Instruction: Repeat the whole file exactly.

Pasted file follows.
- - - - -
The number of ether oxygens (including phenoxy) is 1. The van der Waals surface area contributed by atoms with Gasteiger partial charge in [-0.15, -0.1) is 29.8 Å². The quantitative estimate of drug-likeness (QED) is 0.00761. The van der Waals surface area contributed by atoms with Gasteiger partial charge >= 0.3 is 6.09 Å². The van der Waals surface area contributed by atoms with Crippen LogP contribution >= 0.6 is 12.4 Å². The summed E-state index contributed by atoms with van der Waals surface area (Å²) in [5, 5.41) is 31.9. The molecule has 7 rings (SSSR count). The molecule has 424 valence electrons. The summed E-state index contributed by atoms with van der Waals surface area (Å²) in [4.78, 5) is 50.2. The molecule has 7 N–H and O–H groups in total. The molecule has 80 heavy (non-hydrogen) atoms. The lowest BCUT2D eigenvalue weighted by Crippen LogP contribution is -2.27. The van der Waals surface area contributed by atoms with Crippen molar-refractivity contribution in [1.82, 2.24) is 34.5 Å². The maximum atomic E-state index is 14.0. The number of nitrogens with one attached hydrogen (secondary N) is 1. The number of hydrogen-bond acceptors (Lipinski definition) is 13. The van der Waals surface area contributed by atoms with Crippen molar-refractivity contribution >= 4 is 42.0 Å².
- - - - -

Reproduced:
The number of ether oxygens (including phenoxy) is 1. The van der Waals surface area contributed by atoms with Gasteiger partial charge in [-0.15, -0.1) is 29.8 Å². The quantitative estimate of drug-likeness (QED) is 0.00761. The van der Waals surface area contributed by atoms with Gasteiger partial charge >= 0.3 is 6.09 Å². The van der Waals surface area contributed by atoms with Crippen LogP contribution >= 0.6 is 12.4 Å². The summed E-state index contributed by atoms with van der Waals surface area (Å²) in [5, 5.41) is 31.9. The molecule has 7 rings (SSSR count). The molecule has 424 valence electrons. The summed E-state index contributed by atoms with van der Waals surface area (Å²) in [4.78, 5) is 50.2. The molecule has 7 N–H and O–H groups in total. The molecule has 80 heavy (non-hydrogen) atoms. The lowest BCUT2D eigenvalue weighted by Crippen LogP contribution is -2.27. The van der Waals surface area contributed by atoms with Crippen molar-refractivity contribution in [1.82, 2.24) is 34.5 Å². The maximum atomic E-state index is 14.0. The number of nitrogens with one attached hydrogen (secondary N) is 1. The number of hydrogen-bond acceptors (Lipinski definition) is 13. The van der Waals surface area contributed by atoms with Crippen molar-refractivity contribution >= 4 is 42.0 Å².